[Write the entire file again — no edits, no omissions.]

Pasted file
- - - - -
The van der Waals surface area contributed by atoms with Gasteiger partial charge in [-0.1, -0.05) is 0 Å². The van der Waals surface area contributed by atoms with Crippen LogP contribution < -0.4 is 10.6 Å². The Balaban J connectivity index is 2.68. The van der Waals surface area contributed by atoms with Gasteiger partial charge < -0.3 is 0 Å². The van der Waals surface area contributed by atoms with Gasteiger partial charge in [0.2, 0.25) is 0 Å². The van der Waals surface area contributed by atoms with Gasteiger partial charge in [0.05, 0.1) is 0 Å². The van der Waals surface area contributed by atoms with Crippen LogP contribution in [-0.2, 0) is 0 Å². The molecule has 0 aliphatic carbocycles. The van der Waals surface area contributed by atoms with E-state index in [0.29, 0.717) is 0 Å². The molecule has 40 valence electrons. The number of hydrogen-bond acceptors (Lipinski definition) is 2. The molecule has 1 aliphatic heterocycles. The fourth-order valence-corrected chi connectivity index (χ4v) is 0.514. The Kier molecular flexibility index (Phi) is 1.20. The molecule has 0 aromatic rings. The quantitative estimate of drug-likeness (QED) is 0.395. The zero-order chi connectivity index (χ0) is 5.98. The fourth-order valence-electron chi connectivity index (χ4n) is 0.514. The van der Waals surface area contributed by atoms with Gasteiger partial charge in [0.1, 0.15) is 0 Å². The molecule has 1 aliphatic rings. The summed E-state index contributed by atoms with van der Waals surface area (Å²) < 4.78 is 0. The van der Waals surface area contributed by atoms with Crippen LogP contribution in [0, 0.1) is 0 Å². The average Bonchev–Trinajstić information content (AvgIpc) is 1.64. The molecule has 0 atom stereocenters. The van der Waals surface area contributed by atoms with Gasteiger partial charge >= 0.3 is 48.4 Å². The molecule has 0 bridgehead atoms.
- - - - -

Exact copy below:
The van der Waals surface area contributed by atoms with Gasteiger partial charge in [-0.1, -0.05) is 0 Å². The van der Waals surface area contributed by atoms with Crippen LogP contribution < -0.4 is 10.6 Å². The Balaban J connectivity index is 2.68. The van der Waals surface area contributed by atoms with Gasteiger partial charge < -0.3 is 0 Å². The van der Waals surface area contributed by atoms with Gasteiger partial charge in [0.2, 0.25) is 0 Å². The van der Waals surface area contributed by atoms with Gasteiger partial charge in [0.05, 0.1) is 0 Å². The van der Waals surface area contributed by atoms with Crippen LogP contribution in [-0.2, 0) is 0 Å². The molecule has 0 aliphatic carbocycles. The van der Waals surface area contributed by atoms with E-state index in [0.29, 0.717) is 0 Å². The molecule has 40 valence electrons. The number of hydrogen-bond acceptors (Lipinski definition) is 2. The molecule has 1 aliphatic heterocycles. The fourth-order valence-corrected chi connectivity index (χ4v) is 0.514. The Kier molecular flexibility index (Phi) is 1.20. The molecule has 0 aromatic rings. The quantitative estimate of drug-likeness (QED) is 0.395. The zero-order chi connectivity index (χ0) is 5.98. The fourth-order valence-electron chi connectivity index (χ4n) is 0.514. The van der Waals surface area contributed by atoms with Gasteiger partial charge in [0.1, 0.15) is 0 Å². The molecule has 1 aliphatic rings. The summed E-state index contributed by atoms with van der Waals surface area (Å²) < 4.78 is 0. The van der Waals surface area contributed by atoms with Crippen LogP contribution in [0, 0.1) is 0 Å². The average Bonchev–Trinajstić information content (AvgIpc) is 1.64. The molecule has 0 atom stereocenters. The van der Waals surface area contributed by atoms with Gasteiger partial charge >= 0.3 is 48.4 Å². The molecule has 0 bridgehead atoms.